Big Game

African Safari: The Hunt of a Lifetime

Lifelong hunters Tom Allen and Larry Beck drove by the “Hunt Africa” sign outside Antler Taxidermy in Meeker for years, like everyone else on Market Street. This spring they took advantage of Meeker taxidermist and hunting guide Bill Wille’s African safari opportunity. Both returned from their “hunt-of-a-lifetime” adventure more than satisfied.

“You will never find a better professional hunter that will care for you better than Bill,” Allen said. He and his wife Joy traveled to Africa in April. Allen has hunted all his life, and worked for years as an outfitter and hunting guide in northwest Colorado.
“I grew up hunting,” Allen said. “My dad taught me how and I loved it, and then I started outfitting. I’ve seen so many animals killed, so many bad shots, so many hunters who, quite frankly, didn’t want to be there, and I kind of lost the thrill. This (safari) brought the thrill back for me.”
Allen filled his list of African animals while on his two-week trip to South Africa, Limpopo Province and the East Cape. He harvested a kudu, a waterbok, two impalas, a warthog and one common and one white blesbok.
“Everyone should see it, whether you hunt or not. The animals are just incredible. There’s an animal behind every bush,” Allen said.
Allen’s wife, Joy, also fulfilled a goal: she got to dip her toes in the Indian Ocean.
For Larry Beck, going on an African safari was something he had long wanted to do, and he is full of praise for Wille’s work as a professional hunter.
“One time we’re going along in the back of a pickup,” Beck said. “The grass was super high. Bill told the driver to stop, he sees the tips of the horns of the kudu in the grass, just the tips.”
“I’ve been blessed with a good eye,” Wille quipped.
That “eye” has carried Wille through almost three decades of African hunts. Much of what he has been able to accomplish can be attributed to good relationships with his African connections.
“I spot and appraise the animal before I’ll allow my hunters to shoot. There’s a lot of animals and a lot of opportunities, so I’m not going to have my hunters shoot an inferior animal,” Wille said.
It’s that kind of integrity that has earned Wille an exceptional reputation in the industry, that and plain old-fashioned skill. He works with 23 different “concessions”—hunting providers—just in South Africa, and has connections in four other African countries.
“I heard before I left, ‘If he tells you to shoot, shoot!’” Beck said.
Beck’s hunt, in May/June 2017, started with the traveler’s classic nightmare: lost luggage. For a hunter, besides the inconvenience of not having personal items, he didn’t have the gun he was accustomed to for his hunt. Until the eighth day of his safari, he had to borrow everything, even underwear. That didn’t stop him from taking what may well be a world-record quality wildebeest. In fact, all the animals Allen and Beck took will make the record books, Wille said.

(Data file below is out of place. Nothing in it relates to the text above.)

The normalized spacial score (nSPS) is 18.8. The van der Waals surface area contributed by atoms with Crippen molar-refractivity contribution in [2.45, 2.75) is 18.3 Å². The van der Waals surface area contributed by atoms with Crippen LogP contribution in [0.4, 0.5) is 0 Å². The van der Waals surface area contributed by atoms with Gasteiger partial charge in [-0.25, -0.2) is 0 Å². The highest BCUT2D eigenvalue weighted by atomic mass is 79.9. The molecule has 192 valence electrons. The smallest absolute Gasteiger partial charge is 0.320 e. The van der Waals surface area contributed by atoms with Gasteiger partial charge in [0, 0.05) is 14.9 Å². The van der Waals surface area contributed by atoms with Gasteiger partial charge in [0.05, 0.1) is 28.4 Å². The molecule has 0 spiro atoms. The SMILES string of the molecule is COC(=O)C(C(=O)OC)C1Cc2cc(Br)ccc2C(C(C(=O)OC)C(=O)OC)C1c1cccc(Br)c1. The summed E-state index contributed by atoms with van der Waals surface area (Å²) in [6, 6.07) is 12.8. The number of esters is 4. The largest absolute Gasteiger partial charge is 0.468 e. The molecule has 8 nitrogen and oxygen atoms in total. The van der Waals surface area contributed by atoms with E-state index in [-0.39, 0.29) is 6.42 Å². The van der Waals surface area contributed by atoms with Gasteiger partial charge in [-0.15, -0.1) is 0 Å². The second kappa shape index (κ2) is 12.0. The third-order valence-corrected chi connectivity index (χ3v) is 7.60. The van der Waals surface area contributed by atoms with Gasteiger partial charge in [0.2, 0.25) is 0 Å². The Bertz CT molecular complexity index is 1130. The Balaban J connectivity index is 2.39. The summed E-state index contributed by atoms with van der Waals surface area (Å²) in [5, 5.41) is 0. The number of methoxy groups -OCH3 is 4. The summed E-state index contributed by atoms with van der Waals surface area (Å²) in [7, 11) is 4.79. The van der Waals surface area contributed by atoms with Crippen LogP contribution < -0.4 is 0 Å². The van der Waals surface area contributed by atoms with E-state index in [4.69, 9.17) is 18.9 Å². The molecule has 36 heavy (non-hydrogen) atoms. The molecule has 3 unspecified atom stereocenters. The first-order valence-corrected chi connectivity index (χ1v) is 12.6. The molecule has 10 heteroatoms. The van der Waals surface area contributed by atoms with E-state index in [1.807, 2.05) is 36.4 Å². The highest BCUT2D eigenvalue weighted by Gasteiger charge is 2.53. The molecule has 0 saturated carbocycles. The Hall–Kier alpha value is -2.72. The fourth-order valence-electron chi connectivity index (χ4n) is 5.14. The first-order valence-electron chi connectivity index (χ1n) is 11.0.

Beck harvested 14 animals in 18 days, including kudu, waterbok, impala, warthog, steenbok and dyker in Limpopo; bushbok and blesbok (probably a top-10 world record animal) in the eastern province of South Africa, and west of Queenstown, a black wildebeest, hartebeest, gemsbok, black springbok and common springbok.
“The only thing I didn’t get that was on my list was a baboon,” Beck said.
“Most people don’t get the baboon,” Wille replied.
“Africa was always on my wish list,” Beck said. “He (Wille) told me ‘you’re going to have the hunt of a lifetime,’ and he lived up to everything he promised.”
A lifelong hunter, Beck said learning the differences in “kill shots” for African wildlife was the main thing he had to learn.
“Shot placements are completely different; most animals there you should hit at the shoulder down low. Above the shoulder is not a kill shot. That’s the main thing I had to learn, to put the crosshairs in a different spot,” Beck said.
Asked about endangered species and how that’s managed, Wille, who started going to Africa more than 30 years ago to teach the Kalahari bushmen how to hunt with a bow, said the nations that manage hunting have plenty of animals and the nations that ban hunting have next to none.
All safaris are not created equal, and in recent years, according to Wille, safaris have changed, and not for the better.
“It’s all about how many animals you can get for the least amount of money now,” he said. “Everywhere I take a client the animal has a better opportunity. I want to give a person a real safari. This is real Africa. You actually have the experience of a person in that country.”
“I would recommend it to anyone who can afford it,” Beck said. “Here you’re lucky to see four or five animals a day, or even a season. There, you can see animals everywhere. To see the amount of species over there, and you can never experience that here. I was so thrilled, it was more than I expected.”

By Niki Turner
NWCO Hunting Guide

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